Is there really a connection between the unemployment rate and presidential elections?

Nate Silver has a good piece on the question of whether unemployment rate affects the chances for re-election:

Make no mistake: The higher the unemployment rate in November 2012, the less likely President Obama is to win a second term.

But we should be careful about asserting that there is any particular threshold at which Mr. Obama would go from favorite to underdog, or any magic number at which his re-election would either become impossible or a fait accompli. Historically, the relationship between the unemployment rate and a president's performance at the next election is complicated and tenuous.

An article in today's Times notes, for example, that "no American president since Franklin Delano Roosevelt has won a second term in office when the unemployment rate on Election Day topped 7.2 percent." The 7.2 percent figure refers to Ronald Reagan, who resoundingly won a second term when the unemployment rate was at that number in November 1984.

This type of data may be of limited utility for predictive purposes, however. Reagan won re-election by 18 points in 1984, suggesting that he had quite a bit of slack. An unemployment rate of 7.5 percent would presumably have been good enough to win him another term, as might have one of 8.0 percent, 8.5 percent or even higher.

It's also a fact that when Reagan was elected in 1980, the rate was 7.5%, although on its way up to 10%. It's got more to do with perception than raw numbers, which means that President Obama might squeak through for another term if the current rate of unemployment is going down at a reasonably fast rate in November of 2012.

Silver concludes: "[H]istorically, the correlation between the unemployment rate and a president's performance at the next election has been essentially zero." That should prevent some complacency on the GOP side going into the campaign.

 

Nate Silver has a good piece on the question of whether unemployment rate affects the chances for re-election:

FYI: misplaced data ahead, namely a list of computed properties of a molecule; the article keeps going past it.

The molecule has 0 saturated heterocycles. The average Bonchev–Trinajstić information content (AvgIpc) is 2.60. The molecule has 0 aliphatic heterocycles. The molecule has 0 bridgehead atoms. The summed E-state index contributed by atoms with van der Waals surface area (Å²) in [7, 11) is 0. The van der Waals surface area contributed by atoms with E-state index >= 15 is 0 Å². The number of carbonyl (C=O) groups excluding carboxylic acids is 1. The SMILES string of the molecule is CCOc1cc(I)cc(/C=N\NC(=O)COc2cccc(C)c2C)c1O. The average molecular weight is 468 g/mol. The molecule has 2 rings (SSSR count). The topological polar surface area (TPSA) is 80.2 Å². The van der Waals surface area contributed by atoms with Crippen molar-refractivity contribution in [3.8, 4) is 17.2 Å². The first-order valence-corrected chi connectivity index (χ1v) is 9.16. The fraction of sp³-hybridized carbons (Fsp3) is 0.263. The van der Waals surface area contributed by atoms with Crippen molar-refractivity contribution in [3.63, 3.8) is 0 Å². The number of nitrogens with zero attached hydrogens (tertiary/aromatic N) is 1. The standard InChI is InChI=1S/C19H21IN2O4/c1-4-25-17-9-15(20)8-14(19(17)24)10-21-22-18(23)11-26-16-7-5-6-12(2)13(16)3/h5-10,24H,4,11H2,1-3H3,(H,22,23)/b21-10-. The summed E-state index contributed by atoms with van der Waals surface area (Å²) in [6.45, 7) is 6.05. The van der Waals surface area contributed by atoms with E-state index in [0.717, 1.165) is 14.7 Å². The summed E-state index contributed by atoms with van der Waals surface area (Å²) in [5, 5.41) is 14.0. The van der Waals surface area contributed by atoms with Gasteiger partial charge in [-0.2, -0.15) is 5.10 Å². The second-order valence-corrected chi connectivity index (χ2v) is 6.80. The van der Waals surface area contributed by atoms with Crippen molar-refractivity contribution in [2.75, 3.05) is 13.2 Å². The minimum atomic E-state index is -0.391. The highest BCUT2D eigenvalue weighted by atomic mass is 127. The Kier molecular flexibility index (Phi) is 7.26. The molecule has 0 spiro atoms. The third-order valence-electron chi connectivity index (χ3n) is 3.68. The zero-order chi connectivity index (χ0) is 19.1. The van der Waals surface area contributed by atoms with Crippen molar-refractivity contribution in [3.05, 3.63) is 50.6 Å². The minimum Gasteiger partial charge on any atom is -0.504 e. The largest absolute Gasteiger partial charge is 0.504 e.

Make no mistake: The higher the unemployment rate in November 2012, the less likely President Obama is to win a second term.

But we should be careful about asserting that there is any particular threshold at which Mr. Obama would go from favorite to underdog, or any magic number at which his re-election would either become impossible or a fait accompli. Historically, the relationship between the unemployment rate and a president's performance at the next election is complicated and tenuous.

An article in today's Times notes, for example, that "no American president since Franklin Delano Roosevelt has won a second term in office when the unemployment rate on Election Day topped 7.2 percent." The 7.2 percent figure refers to Ronald Reagan, who resoundingly won a second term when the unemployment rate was at that number in November 1984.

This type of data may be of limited utility for predictive purposes, however. Reagan won re-election by 18 points in 1984, suggesting that he had quite a bit of slack. An unemployment rate of 7.5 percent would presumably have been good enough to win him another term, as might have one of 8.0 percent, 8.5 percent or even higher.

It's also a fact that when Reagan was elected in 1980, the rate was 7.5%, although on its way up to 10%. It's got more to do with perception than raw numbers, which means that President Obama might squeak through for another term if the current rate of unemployment is going down at a reasonably fast rate in November of 2012.

Silver concludes: "[H]istorically, the correlation between the unemployment rate and a president's performance at the next election has been essentially zero." That should prevent some complacency on the GOP side going into the campaign.

 

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